If you’ve ever wondered what life is really like in a senior living community, just ask Mollee Kruger. The eighty-seven-year-old writer recently published The Swift Seasons, a novel that offers a humorous and unsentimental look at life among aging residents in an Independent Living facility.
Here, we share insights from the octogenarian author on her real-life experiences with senior living and aging in the twenty-first century.
Moving to Independent Living
In 2008, Mollee Kruger and her husband moved to an Independent Living community in Maryland. They made the decision because her late husband, who had lost the use of his legs to post-polio syndrome, needed to live somewhere he could navigate comfortably in his motorized scooter.
The biggest challenge, she says, was the downsizing and moving process. Ultimately, the Krugers paid a professional organizer to help plan the move. The organizer measured the new space to determine where the furniture would go, and to ensure it would fit into the two-bedroom apartment. “She also supervised the movers, helped me unpack, carted boxes to the trash, ran errands, and generally assisted in any way she could,” explains Kruger.
With all the help they had moving—their two sons and daughters-in-law pitched in as well—Kruger says the adjustment to new surroundings and routines was much easier.
Advantages of Senior Living
After the move, Kruger quickly discovered senior living’s many benefits.
“There is a feeling of freedom, not having to live in an entire house or large suburban apartment, especially one that is not designed to accommodate aging inhabitants,” she says. “That can be exhausting, and it denies the reality of your limited mobility, the burden of maintenance, the inaccessibility of health care, and soul-deadening isolation.”
With her Independent Living community handling these issues, Kruger enjoyed trips to nearby historical sites, concerts, shows, and lectures. However, one of her fondest memories took place inside the community itself.
“After my late husband and I moved to our facility, we were determined to participate in all the activities we could manage,” she says. At one memorable masquerade ball in the social hall, she and her husband dressed up as characters from Tennessee Williams’ Pulitzer Prize-winning plays. She was Blanche DuBois from A Streetcar Named Desire, and he was Big Daddy from Cat on a Hot Tin Roof with a homemade sign affixed to his motorized scooter reading “A Streetcar Named Desire.”
“We were the hit of the evening,” she says.
Writing a Book in Senior Living
The launch of her eighth book, The Swift Seasons, is a more recent happy memory. Kruger says her Independent Living facility “went all out” to make the event a success, facilitating publicity, book ordering, programs, refreshments, a panel to discuss themes of aging in the novel, and much more. More than two-hundred people attended the event, including the children and grandchildren of fellow residents—people Kruger didn’t even know.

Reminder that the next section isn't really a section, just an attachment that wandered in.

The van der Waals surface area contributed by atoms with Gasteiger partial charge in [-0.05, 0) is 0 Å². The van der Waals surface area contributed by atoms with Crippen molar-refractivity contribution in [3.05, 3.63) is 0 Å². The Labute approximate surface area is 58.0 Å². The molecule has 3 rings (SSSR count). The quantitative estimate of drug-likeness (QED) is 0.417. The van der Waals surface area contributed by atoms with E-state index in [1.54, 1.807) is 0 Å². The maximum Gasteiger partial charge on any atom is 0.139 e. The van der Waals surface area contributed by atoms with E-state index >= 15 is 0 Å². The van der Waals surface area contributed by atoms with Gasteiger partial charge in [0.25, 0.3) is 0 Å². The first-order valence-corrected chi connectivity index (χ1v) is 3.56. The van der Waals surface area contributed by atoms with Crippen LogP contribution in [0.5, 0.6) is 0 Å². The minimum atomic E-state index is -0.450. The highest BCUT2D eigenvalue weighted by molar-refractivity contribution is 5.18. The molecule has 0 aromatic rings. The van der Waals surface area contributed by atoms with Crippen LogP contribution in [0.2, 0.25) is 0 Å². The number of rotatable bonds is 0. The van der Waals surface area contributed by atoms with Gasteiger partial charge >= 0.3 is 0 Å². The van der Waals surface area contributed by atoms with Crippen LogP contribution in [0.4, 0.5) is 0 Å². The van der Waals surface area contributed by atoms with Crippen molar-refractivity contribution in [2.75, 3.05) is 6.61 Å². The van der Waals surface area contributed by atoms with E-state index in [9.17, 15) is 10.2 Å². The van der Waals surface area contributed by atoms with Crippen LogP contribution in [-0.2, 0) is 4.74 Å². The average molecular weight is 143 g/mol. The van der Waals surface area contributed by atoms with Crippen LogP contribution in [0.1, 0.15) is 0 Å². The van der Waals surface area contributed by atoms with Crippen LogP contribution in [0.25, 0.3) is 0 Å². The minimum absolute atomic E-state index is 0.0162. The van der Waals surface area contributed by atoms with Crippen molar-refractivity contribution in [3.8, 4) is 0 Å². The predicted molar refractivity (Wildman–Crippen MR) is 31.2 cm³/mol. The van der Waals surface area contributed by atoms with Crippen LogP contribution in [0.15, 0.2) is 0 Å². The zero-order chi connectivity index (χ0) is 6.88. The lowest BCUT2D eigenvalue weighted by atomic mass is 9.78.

“It made me tear up to see the entire community coming together to give me support—something akin to an old-fashioned barn raising, everyone pitching in to help,” she says.
Though The Swift Seasons is a work of fiction, Kruger says the characters are an amalgam of people she has met at her Independent Living residence over the years, as well as family and friends.
“Through the often humorous—sometimes heart-wrenching talk—I’ve tried to reveal the very real problems facing the elderly,” she says.
Kruger describes the difficulties older people have in balancing compassion for others with self-preservation.
“We have to draw boundaries for ourselves and not become too personally involved in the misfortunes of those around us,” she says. “This is hard to do sometimes, but we have to assume a kind of social distance between ourselves and new friends we make.”
Aging in the Twenty-First Century
In The Swift Seasons, the characters don’t feel at home in the electronic age, but Kruger says she and her peers need to “roll with the punches.”
“We all must adapt to change, whether we like it or not,” she says. “I believe the boomer generation will be more flexible than mine, and their children more flexible than their parents. But boomers still don’t understand the everyday lives of an older generation living in a retirement community. We have something to teach them.”
Though Kruger says her generation is more trusting and gullible than the generation behind them, she believes they have much to offer.
“We can still inspire them with our resilience, our will to live, and our sense of humor,” she says. “We are still in the process of raising our adult children, and they are still learning from our example.”
Read more about the struggles and triumphs of Independent Living seniors in The Swift Seasons, which is available on Amazon.